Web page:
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Regulators consider releasing foreclosure reviews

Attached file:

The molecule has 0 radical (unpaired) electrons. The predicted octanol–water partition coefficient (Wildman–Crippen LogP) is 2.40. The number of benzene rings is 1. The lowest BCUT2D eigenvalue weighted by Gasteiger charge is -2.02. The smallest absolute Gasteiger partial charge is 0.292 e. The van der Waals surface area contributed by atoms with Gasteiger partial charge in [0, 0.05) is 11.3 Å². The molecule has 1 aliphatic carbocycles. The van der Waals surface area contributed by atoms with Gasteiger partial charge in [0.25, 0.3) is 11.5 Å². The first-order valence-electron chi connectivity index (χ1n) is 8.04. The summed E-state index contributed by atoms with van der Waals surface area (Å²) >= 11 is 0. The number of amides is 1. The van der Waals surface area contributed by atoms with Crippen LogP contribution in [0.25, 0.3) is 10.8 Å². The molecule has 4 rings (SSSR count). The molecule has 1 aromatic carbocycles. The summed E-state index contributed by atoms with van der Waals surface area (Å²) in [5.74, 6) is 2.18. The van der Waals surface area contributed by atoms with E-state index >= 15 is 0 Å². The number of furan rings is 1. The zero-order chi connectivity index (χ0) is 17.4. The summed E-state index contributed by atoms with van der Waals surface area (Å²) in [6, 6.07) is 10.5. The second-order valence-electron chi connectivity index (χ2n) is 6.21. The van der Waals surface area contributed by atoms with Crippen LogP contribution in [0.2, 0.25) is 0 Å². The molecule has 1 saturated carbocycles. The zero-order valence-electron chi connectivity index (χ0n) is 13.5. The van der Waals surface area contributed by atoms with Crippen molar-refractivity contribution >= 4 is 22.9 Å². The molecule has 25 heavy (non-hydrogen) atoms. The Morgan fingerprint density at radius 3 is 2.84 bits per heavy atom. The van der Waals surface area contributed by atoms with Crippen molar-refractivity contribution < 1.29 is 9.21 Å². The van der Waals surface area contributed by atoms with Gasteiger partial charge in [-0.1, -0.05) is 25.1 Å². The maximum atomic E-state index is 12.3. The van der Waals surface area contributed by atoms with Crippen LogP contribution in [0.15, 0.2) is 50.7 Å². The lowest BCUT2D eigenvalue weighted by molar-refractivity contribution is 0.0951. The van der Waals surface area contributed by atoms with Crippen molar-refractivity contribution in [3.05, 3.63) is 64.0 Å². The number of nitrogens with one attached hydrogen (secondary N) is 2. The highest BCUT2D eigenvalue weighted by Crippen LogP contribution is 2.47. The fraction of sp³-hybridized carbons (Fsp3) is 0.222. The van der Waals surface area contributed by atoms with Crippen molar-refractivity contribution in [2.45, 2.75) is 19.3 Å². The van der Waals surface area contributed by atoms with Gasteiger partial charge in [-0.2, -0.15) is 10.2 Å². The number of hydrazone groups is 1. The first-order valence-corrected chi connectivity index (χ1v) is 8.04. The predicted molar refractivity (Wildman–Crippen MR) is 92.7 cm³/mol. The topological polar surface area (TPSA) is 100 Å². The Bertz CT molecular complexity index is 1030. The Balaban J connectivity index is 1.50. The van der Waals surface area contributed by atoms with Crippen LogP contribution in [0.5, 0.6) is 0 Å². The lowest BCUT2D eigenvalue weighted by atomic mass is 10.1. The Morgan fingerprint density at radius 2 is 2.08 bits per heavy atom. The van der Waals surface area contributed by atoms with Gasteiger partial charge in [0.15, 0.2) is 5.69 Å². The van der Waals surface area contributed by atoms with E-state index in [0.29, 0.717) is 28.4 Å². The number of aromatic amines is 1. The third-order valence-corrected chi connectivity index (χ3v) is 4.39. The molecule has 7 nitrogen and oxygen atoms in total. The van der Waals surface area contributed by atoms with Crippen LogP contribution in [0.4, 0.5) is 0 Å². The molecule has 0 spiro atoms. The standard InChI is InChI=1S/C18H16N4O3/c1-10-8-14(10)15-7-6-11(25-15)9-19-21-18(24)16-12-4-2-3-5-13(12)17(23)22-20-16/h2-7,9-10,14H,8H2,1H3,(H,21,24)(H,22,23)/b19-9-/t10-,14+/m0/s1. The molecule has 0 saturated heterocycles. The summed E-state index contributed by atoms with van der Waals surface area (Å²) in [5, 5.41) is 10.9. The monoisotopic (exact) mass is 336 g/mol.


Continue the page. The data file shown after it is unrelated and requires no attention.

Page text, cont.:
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A group of senators are meeting with federal regulators Friday to discuss making independent reviews of the banks' foreclosure files available to the public. Sen. Robert Menendez (D-N.J.) and others on the Senate Banking Committee arranged meetings with the Office of the Comptroller of the Currency, the Federal Reserve and the Office of Thrift Supervision. As part of the agreements major mortgage servicers signed with these regulators, independent firms will be approved in June to conduct a more thorough review of foreclosure files. For now, the reviews will not be made public. In late 2010, servicers and their third-party contractors were found to be mishandling foreclosures and suspended operations to correct the problems. Federal regulators and the 50 state attorneys general launched investigations to find out far the problems went. The Fed, the OCC and the OTS settled their investigation in April, requiring the banks to provide detailed plans for new servicing and foreclosure practices. The 50 state AGs settlement negotiations remain ongoing. The independent reviews are being done to pinpoint how many borrowers were harmed with an improper foreclosure. The regulators conducted their own review of roughly 2,800 files among the 14 servicers, which include Bank of America (BAC), JPMorgan Chase (JPM), Wells Fargo (WFC) and Citigroup (C). Problems, they said of the study, were widespread among the largest firms. However, the banks said few if any foreclosures were initiated on homeowners who were not in default. Steve Gillian, the executive director of the American Alliance of Home Modification Professionals, said transparency is crucial to keep homeowners and consumer advocates from pushing the idea that the consent orders circumvent the AG settlement. "If the results of the sampling are not made public the detractor’s position that this is just another effort by the regulators to protect the banks will be supported," Gillan said. "That is not good for the process and will lead to more people going to the courts for relief." Mortgage servicers are required to send letters to regulators by June 12, notifying the agencies of who they will hire to conduct the reviews. The Senators aren't the only ones concerned with the decision to keep the reviews private. Rep. Elijah Cummings (D-Md.) wrote a letter to the regulators asking for copies of those letters and to unseal the reviews. "After reviewing only a sampling of the banks’ files, the federal regulators found systemic problems, illegal foreclosures, and inflated fees.  I’m worried that this is only the tip of the iceberg," Cummings said. Write to Jon Prior. Follow him on Twitter @JonAPrior.

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